[

(20)(80)3

12

+ (20)(80)(67.8 40)2 ] +

(100)(20)3

12

= 853333.33+1236544+66666.67+985680

= 3142224 mm4 = 3142224x10-12m4

17

tension and bottom fibers are in compression.

Maximum tensile stress (Point B in Fig.5.8)

y = 33.3x10-3 m, M = P Nm and I =3142224x10-12m4

33.3103

3142224x1012

0.01054 = 40

P = 3.774KN.

Maximum compressive stress (Point A in Fig.5.8)

y = 67.7x10-3 m, M = P Nm and I =3142224x10-12m4

67.7103

3142224x1012

0.0215P = 70

P = 3.26 KN.

So, The maximum possible load is 3.26KN

5.9. A cantilever beam AB, loaded as shown in the Fig. P.5.9 is

constructed of a section as shown. Find the maximum

compressive and tensile stresses in the cross section.

Sol: To find the maximum bending moment let us construct the shear

force and bending moment diagram.

Fig.P.5.9

Department of Mechanical Engineering, K L University

18

is negative. That is top fibers are in tension and bottom fibers are in

compression.

Position of neutral axis:

A1 = 400x120=48000mm2, y1 = 200mm,

A2 = (/4)x602=2827.4mm2, y1 = 300mm

Centroid

1 1 2 2

= 193.74mm.

1 2

=[

Moment of Inertia I

[

I

(120)(400)3

12

( )(60)4

64

+ (400)(120)(200 193.74)2 ]

= 6.1x108 mm4

y = 193.7 mm, M = 1.8x106Nmm and I =6.1x108 mm4

1.8106 193.7

6.1x108

y = 206.3 mm, M = 1.8x106Nmm and I =6.1x108 mm4

1.8106 206.3

6.1x108

bending moment of 10KNm at its neutral axis. Find the

maximum stress induced in the beam.

Sol: Bending stress

19

Fig.P.5.10

Position of neutral axis:

A1 = 100x20=2000mm2, y1 = 10mm,

A2 = 20x100=2000mm2, y1 = 70mm

A3 = 60x20=1200mm2, y3 = 130mm,

Centroid

1 1 +2 2 +3 3

1 +2 +3

Moment of Inertia I

=[

[

= 60.77mm

(100)(20)3

12

(20)(100)3

12

(60)(20)3

12

+ (100)(20)(10 60.77)2 ] +

+ (100)(20)(70 60.77)2 ] +

+ (60)(20)(130 60.77)2 ]

= 66666.67+5155185.5+1666666.7+170385.8+40000+5751351.5

= 12850256 mm4

Since the bending moment is positive, top fibers are in compression

and bottom fibers are in compression.

Maximum tensile stress (at Point B in Fig.P.5.10)

y = 60.77mm, M = 10x106 N.mm, I = 12.58x106 mm4

10106 60.77

12.58x106

y = 79.23mm, M = 10x106 N.mm, I = 12.58x106 mm4

10106 79.23

12.58x106

20

wide, 1cm thick. Bottom flange 12cm wide, 1cm thick. Web

1cm thick. Total depth of the section is 12cm. The beam is

5m long simply supported over a span 3m, overhanging both

supports by the same amount and it carries a point load of

2KN each end. Find the maximum stress in the material due

to bending.

Sol: The beam with loading and the cross section dimensions are

shown in the Fig.P.5.11. The maximum bending moment is 2KNm and

is positive. The top fibers are in compression and bottom fibers are in

tension.

Position of neutral axis

A1 = 120x10=1200mm2, y1 = 5mm,

A2 = 10x100=1000mm2, y1 = 60mm

A3 = 60x10=600mm2, y3 = 110mm,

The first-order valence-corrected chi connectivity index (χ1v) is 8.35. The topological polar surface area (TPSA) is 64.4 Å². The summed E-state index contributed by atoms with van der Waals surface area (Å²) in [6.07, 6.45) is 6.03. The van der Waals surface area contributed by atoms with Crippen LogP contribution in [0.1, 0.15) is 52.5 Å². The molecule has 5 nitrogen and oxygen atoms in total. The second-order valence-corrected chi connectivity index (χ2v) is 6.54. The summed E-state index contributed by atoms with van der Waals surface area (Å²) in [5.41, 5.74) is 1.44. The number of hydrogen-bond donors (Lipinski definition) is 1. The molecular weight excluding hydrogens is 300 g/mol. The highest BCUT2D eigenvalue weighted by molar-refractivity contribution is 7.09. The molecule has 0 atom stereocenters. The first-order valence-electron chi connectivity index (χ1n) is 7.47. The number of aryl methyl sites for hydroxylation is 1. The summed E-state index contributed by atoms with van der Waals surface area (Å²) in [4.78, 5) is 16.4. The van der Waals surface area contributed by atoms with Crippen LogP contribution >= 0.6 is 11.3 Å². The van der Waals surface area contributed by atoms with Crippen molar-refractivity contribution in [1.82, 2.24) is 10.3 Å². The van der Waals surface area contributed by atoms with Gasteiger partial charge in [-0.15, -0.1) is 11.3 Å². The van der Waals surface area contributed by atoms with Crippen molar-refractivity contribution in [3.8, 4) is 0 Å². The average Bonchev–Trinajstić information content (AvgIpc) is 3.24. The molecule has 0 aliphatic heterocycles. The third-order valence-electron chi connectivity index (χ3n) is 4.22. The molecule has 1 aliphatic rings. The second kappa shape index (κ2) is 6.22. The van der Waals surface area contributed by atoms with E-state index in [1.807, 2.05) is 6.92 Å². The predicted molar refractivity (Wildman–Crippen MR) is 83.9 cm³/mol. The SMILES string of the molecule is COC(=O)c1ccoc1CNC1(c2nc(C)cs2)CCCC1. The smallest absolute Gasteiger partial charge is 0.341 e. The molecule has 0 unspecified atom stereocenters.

Centroid

1 1 +2 2 +3 3

1 +2 +3

Moment of Inertia I

=[

[

= 47.14mm

(120)(10)3

12

(10)(100)3

12

(60)(10)3

12

+ (120)(10)(47.14 5)2 ] +

+ (100)(10)(47.14 60)2 ] +

+ (60)(10)(47.14 110)2 ]

= 10000+2130935.5+833333.33+165379.6+5000+2370827.8

= 5.5x106 mm4

21

Fig.P.5.11

Maximum tensile stress (at Point B in Fig.P.5.11)

y = 47.14 mm, M = 2x106 N.mm, I = 5.5x106 mm4

2106 47.14

5.5x106

y = 72.86mm, M = 2x106 N.mm, I = 5.5x106 mm4

2106 72.86

5.5x106

of a beam is 3.6KNm. Determine the maximum tensile and

compressive stresses on the cross section.

Sol: The bending moment is a positive bending moment. So, the top

fibers are in compression and bottom fibers are in tension.

22

Fig.P.5.12

The Moment of Inertia =

(60)(120)3

36

= 2.88x106 mm4

M = 3.6x106 N.mm, y = 40mm, I = 2.88x106 mm4

3.6106 40

2.88x106

= 50 MPa (Tensile)

y = 80mm, M = 3.6x106 N.mm, I = 2.88x106 mm4

3.6106 80

2.88x106

simply supported. The beam carries a UDL of 12KN/m over

the entire length and a point load of 10KN at 3m from the

left support. If the depth is two times the width and the

stress in the timber is not to exceed 8MPa, find the suitable

dimensions of the section.

Sol: Let the width of the cross section is b and thus, depth of the

cross section is 2b.

23

Fig.P.5.13

From the above, Fig. P.5.13 shear force and bending diagram, M =

111.586 KNm.

Moment of Inertia I =

b(2b)3

12

= 0.67b4

M = 111.586x106 N.mm, y = b mm, I = 0.67b4mm4

Bending stress

=8=

111.586106

0.67b4

Width b = 275mm

Depth 2b = 550mm

5.14. A steel beam having an I- section as shown in the Fig.P.5.14

is 4m long and is simply supported at the ends. If the safe

stress in tension for the beam is 30MPa, determine the

permissible uniformly distributed load acting on the whole

span of the beam.

Sol: Given data:

wl2

8

= 2w.

Since the given cross section is symmetry about both the axis, the